Learn about Grandfather Clock

More correctly known as longcase clocks, these are clocks with a hooded pendulum, housed in a tall enclosed case, about seven feet high.

Introduced during the latter part of the 17th century, the longcase clock has remained popular to the present day.

As a general rule, the designs of the clock cases followed the stylistic developments of the past three centuries. Late 17th and early 18th century clocks inspired the cabinetmaker to extraordinary heights in the art of marquetry inlay, very often in the complex and intricate 'seaweed' patterns.

Other clocks were lacquered and decorated with gilded chinoiseries. Chippendale's designs followed the prevailing flowing lines of the Rococo, with quantities of scroll work, frets, pagodas, urns and rams' heads. Those of the Neoclassical period showed a return to simpler, straighter lines, often enhanced with panels of well-figured inlay, lines of stringing, swan-neck pediments and brass finials.

The finest clocks were often veneered in walnut or mahogany, but many country clocks made from honest oak have survived. more...
4 item(s) found:
These items are not for sale and the descriptions, images and prices are for reference purposes only.

Irish mahogany long case clock, c1830. Height 196 cm. Width 45 cm. Depth 23 cm.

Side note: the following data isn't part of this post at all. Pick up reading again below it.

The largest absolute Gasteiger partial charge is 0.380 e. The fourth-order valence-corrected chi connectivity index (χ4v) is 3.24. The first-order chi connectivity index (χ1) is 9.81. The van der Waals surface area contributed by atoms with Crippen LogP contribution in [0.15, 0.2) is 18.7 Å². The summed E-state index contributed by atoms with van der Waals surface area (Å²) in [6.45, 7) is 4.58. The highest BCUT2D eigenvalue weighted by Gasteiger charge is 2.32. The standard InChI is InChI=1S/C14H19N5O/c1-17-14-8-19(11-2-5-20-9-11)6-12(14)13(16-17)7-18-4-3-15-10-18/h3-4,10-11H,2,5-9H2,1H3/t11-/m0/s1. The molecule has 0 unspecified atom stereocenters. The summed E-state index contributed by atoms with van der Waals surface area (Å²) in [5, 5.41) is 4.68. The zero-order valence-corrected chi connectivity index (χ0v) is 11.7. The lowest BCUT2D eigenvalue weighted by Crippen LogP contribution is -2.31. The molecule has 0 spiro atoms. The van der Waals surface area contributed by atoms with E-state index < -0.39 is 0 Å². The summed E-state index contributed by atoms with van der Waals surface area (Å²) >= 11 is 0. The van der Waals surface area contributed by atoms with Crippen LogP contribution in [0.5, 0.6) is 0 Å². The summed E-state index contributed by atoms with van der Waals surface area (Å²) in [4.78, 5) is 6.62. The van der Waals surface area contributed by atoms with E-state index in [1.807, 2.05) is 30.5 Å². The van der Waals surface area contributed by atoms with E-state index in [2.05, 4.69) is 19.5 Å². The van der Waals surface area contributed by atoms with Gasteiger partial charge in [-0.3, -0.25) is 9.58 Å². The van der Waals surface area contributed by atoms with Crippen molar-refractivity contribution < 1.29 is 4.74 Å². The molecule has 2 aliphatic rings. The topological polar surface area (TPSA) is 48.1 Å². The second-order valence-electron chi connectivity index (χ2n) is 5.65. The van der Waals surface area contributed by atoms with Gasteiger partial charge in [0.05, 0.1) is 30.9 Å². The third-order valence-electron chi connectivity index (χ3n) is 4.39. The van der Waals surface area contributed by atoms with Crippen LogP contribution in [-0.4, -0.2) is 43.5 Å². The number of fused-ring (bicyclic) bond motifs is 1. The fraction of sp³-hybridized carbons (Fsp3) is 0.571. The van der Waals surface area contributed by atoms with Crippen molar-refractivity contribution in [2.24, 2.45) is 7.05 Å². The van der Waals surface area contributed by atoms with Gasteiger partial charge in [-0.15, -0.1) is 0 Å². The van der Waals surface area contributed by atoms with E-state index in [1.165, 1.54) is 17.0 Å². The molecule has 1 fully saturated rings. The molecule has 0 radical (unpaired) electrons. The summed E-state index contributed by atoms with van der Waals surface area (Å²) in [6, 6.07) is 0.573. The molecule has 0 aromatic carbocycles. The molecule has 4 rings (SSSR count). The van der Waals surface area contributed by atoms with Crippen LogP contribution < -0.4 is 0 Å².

A late 18th century Irish mahogany longcase clock, Barnaby Vizer, Dublin, the hood with tall swan neck pediment with applied carved buds over a carved cushion moulding centred by a mask, with freestanding reeded columns over a long trunk door flanked by qu

Fine Irish flame mahogany early 19th century longcase clock, the hood with swan neck pediment surmounting a painted dial with landscape, with a twin train movement the trunk enclosed by waist panel doors between canted corners, maker bell, 81 Donegal Stree

An 19th century mahogany long case clock, possibly Irish, Cribb, Kilburn the hood with applied carved decoration over a trunk with canted front angles on a panelled base, the door set with a circular Barometer dial and (later wheat ear) hygrometer, level a

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